Controversial lead line replacements begin in Pittsburgh as lawmakers seek better system
While state lawmakers work to allow water systems to fully replace lead lines, Pittsburgh Water and Sewer Authority is embarking on week two of a controversial partial lead line replacement program.
State Sen. Wayne Fontana, D-Pittsburgh, Monday introduced a bill that would allow the water systems like PWSA to replace the full line -- a measure PWSA supports, said Will Pickering, the authority's spokesman.
Current state law prohibits the authority from using its funds to replace the privately-owned portions of the lines, which typically extend from the curb to the house, Pickering said.
In the meantime, PWSA is performing about 60 partial lead line replacements per week, starting first with those in Mt. Washington and those that showed high lead levels in samples submitted by customers, Pickering said.
Allegheny County Controller Chelsa Wagner Monday asked PWSA to halt all partial lead line replacements, and instead perform full line replacements.
In some cases, partial lead line replacements can cause more lead to leech into the water, said Peter Grevatt, director of the Environmental Protection Agency's office of groundwater and drinking water.
"We do have a strong preference, as does the (Centers for Disease Control and Prevention) for full lead service line replacements," Grevatt told the Trib. "When a line is disturbed, it's possible to introduce lead particles in to the water."
Wagner also cited similar statements by EPA Chemist Michael Schock and Marc Edwards of Virginia Tech University during a Monday news conference.
PWSA is under an EPA mandate to replace 7 percent of all lead lines until the authority's samples test below the federal threshold for two consecutive times. The authority has been exceeding the threshold since July; the next test results are due out next month.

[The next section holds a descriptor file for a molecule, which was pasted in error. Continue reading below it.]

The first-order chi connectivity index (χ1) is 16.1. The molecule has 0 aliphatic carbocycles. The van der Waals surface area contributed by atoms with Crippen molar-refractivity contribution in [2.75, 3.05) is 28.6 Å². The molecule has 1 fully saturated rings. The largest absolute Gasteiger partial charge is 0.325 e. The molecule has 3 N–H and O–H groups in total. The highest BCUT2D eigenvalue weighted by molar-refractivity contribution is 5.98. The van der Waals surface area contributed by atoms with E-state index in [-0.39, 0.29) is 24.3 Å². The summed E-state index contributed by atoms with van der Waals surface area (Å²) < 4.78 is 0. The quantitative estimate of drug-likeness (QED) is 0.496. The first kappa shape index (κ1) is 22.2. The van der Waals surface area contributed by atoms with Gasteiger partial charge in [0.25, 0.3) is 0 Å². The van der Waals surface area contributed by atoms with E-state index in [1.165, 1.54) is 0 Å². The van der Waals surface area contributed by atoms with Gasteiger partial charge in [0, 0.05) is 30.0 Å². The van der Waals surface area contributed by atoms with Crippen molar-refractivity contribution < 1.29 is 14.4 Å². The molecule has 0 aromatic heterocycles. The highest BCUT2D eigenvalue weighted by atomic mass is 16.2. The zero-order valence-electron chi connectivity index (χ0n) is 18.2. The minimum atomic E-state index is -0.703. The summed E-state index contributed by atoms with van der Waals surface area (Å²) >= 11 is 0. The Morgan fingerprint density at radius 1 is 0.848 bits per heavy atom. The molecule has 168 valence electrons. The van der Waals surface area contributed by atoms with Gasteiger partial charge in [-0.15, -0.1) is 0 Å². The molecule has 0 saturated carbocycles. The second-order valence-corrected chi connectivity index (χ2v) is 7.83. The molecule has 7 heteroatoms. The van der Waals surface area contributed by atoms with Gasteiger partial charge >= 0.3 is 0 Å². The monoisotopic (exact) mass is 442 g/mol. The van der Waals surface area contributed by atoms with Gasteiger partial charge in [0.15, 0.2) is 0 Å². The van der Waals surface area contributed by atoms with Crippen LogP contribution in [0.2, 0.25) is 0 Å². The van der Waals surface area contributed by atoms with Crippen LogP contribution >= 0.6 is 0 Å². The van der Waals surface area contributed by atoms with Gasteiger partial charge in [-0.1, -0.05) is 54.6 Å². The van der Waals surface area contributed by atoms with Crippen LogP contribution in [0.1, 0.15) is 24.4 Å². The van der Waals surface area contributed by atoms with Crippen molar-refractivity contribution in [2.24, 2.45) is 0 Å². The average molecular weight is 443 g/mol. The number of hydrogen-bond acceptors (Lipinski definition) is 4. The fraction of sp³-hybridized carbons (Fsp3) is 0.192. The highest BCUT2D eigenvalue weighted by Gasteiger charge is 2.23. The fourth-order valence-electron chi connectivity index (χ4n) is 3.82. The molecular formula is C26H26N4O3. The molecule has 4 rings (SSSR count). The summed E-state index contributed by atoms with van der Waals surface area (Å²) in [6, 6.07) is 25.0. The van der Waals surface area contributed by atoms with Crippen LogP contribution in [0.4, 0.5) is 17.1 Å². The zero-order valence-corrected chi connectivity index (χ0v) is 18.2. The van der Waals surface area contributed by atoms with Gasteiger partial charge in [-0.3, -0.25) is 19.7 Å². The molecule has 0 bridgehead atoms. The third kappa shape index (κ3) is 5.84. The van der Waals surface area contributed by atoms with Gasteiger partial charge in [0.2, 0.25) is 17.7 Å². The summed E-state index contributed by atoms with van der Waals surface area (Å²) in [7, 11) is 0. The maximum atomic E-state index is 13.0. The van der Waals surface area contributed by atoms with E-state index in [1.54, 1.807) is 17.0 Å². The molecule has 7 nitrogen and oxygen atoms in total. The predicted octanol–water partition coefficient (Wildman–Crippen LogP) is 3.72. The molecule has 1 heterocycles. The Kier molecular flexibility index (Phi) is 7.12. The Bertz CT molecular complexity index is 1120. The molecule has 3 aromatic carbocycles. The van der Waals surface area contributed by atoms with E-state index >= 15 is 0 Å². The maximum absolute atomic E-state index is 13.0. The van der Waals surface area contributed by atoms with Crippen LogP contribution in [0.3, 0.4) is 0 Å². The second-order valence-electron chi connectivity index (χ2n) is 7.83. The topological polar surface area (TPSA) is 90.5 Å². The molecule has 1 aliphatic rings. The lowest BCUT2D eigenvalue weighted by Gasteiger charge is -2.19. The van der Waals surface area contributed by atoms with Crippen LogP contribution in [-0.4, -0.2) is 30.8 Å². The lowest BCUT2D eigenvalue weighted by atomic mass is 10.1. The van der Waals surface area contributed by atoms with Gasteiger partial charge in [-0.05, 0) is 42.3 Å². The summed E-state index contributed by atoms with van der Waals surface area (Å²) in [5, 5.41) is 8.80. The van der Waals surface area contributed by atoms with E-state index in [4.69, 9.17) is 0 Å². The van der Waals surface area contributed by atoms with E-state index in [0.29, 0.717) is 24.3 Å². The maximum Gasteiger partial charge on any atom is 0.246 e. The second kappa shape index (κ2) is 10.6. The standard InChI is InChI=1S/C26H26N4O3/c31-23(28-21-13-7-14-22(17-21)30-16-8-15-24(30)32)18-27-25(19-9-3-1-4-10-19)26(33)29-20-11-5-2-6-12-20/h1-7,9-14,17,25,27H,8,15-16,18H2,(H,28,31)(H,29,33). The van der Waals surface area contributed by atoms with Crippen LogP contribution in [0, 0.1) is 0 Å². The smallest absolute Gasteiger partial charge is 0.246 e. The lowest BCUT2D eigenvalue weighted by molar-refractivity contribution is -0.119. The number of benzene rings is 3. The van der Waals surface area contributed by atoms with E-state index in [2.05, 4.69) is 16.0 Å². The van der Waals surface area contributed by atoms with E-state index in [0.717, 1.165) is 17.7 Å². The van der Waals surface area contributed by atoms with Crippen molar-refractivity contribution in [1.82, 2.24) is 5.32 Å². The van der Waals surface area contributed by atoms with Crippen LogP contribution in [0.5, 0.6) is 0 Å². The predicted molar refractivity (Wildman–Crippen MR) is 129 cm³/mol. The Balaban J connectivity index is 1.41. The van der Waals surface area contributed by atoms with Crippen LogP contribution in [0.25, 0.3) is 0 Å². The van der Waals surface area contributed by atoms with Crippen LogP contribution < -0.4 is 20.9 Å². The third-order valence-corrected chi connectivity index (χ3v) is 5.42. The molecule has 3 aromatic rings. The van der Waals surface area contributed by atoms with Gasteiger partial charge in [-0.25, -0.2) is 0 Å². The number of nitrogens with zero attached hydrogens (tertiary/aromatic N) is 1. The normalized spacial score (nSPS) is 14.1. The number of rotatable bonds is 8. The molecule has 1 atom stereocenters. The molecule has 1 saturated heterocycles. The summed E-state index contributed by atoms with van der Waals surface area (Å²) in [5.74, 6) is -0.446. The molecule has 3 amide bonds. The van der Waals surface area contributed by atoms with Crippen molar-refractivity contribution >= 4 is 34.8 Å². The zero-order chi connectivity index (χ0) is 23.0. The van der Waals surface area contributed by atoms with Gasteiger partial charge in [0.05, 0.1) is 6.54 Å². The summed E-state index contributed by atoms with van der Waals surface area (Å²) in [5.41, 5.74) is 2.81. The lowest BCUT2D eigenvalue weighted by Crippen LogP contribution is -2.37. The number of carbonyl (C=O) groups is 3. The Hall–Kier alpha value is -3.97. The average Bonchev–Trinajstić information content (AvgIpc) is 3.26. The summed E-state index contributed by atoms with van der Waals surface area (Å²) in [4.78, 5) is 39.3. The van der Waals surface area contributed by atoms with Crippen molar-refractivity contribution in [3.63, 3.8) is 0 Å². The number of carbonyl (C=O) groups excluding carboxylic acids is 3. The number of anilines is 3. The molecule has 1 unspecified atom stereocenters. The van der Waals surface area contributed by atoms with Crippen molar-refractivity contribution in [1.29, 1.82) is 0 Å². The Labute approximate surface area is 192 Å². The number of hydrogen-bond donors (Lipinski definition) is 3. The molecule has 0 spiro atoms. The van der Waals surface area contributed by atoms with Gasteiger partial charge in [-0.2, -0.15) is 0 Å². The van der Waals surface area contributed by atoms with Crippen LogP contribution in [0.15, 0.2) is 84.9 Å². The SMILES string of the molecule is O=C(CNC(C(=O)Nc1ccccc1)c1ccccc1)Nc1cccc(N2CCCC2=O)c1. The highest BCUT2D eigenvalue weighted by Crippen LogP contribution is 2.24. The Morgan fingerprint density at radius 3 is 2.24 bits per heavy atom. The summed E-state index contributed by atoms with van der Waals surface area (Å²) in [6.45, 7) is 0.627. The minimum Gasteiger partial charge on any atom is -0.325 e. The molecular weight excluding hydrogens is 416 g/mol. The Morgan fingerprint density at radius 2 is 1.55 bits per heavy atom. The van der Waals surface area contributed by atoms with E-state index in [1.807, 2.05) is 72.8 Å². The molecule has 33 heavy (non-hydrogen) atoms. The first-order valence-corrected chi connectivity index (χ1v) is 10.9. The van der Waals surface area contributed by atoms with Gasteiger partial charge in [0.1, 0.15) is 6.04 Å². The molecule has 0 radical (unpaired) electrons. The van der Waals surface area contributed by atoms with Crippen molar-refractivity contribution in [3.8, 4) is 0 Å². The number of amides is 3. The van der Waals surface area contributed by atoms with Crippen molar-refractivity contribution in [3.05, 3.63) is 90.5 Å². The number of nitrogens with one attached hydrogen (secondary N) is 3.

Prior to last week, PWSA was only replacing lead lines when they needed to be repaired or at customer request.
PWSA has replaced about 275 lead lines from Jan. 1, 2016 through April 30, according to data PWSA provided Wagner's office in a Right to Know request.
Pickering said those replacements were mostly for line repairs, with some customer requests for replacement due to lead.
Wagner said the partial lead line replacement for her Point Breeze home did not fall under either of those categories.
The EPA requires water systems that partially replace lead lines, including PWSA, to give property owners 45 days' notice and re-test the water within 72 hours.
Pickering said PWSA is complying with those requirements, and also giving all residents who live in the properties with a pitcher and six replacement filters.
PWSA is also working with the state's Department of Environmental Protection to develop a formal consent order regarding lead in water that would create additional oversight, Pickering said.
From April 8 to May 8, three PWSA contractors will be partially replacing lead lines for homes on the following streets:
• 400 block of Estella Avenue
• 400 block of Cicero Way
• 400 block of Edgemont Street
• 100 block of Kingsboro Street
• 100 block of Craighead Street
• First block of Ruth Street (street addresses below 100)
• Tuscola Street
Theresa Clift is a Tribune-Review staff writer. Reach her at 412-380-5669, firstname.lastname@example.org or via Twitter @tclift.